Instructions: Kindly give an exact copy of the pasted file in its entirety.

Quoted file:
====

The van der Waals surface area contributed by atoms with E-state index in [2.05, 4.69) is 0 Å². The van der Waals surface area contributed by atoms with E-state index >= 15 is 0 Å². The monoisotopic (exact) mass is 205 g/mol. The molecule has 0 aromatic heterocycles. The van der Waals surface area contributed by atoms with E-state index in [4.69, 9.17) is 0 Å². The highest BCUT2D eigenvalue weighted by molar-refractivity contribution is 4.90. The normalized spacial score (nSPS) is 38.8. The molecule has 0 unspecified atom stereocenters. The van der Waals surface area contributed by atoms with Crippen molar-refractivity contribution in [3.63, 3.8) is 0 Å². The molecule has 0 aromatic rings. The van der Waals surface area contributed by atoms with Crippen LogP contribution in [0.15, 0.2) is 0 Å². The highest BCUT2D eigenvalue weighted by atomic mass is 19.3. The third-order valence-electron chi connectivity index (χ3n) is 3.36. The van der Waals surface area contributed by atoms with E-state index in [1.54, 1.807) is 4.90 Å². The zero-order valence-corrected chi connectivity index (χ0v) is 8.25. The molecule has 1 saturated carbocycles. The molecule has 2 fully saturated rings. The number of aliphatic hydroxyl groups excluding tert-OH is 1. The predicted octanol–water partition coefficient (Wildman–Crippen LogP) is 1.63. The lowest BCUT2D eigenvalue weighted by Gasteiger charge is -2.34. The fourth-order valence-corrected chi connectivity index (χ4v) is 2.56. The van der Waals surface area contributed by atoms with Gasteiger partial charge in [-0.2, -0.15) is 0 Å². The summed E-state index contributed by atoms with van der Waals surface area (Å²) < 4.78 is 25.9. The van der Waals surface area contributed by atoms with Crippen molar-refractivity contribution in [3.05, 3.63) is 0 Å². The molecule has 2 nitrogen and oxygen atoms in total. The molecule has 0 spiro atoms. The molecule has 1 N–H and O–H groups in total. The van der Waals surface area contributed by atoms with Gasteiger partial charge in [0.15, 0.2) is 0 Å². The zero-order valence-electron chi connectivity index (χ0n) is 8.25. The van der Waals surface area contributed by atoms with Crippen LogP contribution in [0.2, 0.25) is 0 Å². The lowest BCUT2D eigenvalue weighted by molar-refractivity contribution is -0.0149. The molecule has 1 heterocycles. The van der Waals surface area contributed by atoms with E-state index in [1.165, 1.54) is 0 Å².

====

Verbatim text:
The van der Waals surface area contributed by atoms with E-state index in [2.05, 4.69) is 0 Å². The van der Waals surface area contributed by atoms with E-state index >= 15 is 0 Å². The monoisotopic (exact) mass is 205 g/mol. The molecule has 0 aromatic heterocycles. The van der Waals surface area contributed by atoms with E-state index in [4.69, 9.17) is 0 Å². The highest BCUT2D eigenvalue weighted by molar-refractivity contribution is 4.90. The normalized spacial score (nSPS) is 38.8. The molecule has 0 unspecified atom stereocenters. The van der Waals surface area contributed by atoms with Crippen molar-refractivity contribution in [3.63, 3.8) is 0 Å². The molecule has 0 aromatic rings. The van der Waals surface area contributed by atoms with Crippen LogP contribution in [0.15, 0.2) is 0 Å². The highest BCUT2D eigenvalue weighted by atomic mass is 19.3. The third-order valence-electron chi connectivity index (χ3n) is 3.36. The van der Waals surface area contributed by atoms with E-state index in [1.54, 1.807) is 4.90 Å². The zero-order valence-corrected chi connectivity index (χ0v) is 8.25. The molecule has 1 saturated carbocycles. The molecule has 2 fully saturated rings. The number of aliphatic hydroxyl groups excluding tert-OH is 1. The predicted octanol–water partition coefficient (Wildman–Crippen LogP) is 1.63. The lowest BCUT2D eigenvalue weighted by Gasteiger charge is -2.34. The fourth-order valence-corrected chi connectivity index (χ4v) is 2.56. The van der Waals surface area contributed by atoms with Gasteiger partial charge in [-0.2, -0.15) is 0 Å². The summed E-state index contributed by atoms with van der Waals surface area (Å²) < 4.78 is 25.9. The van der Waals surface area contributed by atoms with Crippen molar-refractivity contribution in [3.05, 3.63) is 0 Å². The molecule has 2 nitrogen and oxygen atoms in total. The molecule has 0 spiro atoms. The molecule has 1 N–H and O–H groups in total. The van der Waals surface area contributed by atoms with Gasteiger partial charge in [0.15, 0.2) is 0 Å². The zero-order valence-electron chi connectivity index (χ0n) is 8.25. The van der Waals surface area contributed by atoms with Crippen LogP contribution in [0.2, 0.25) is 0 Å². The lowest BCUT2D eigenvalue weighted by molar-refractivity contribution is -0.0149. The molecule has 1 heterocycles. The van der Waals surface area contributed by atoms with E-state index in [1.165, 1.54) is 0 Å².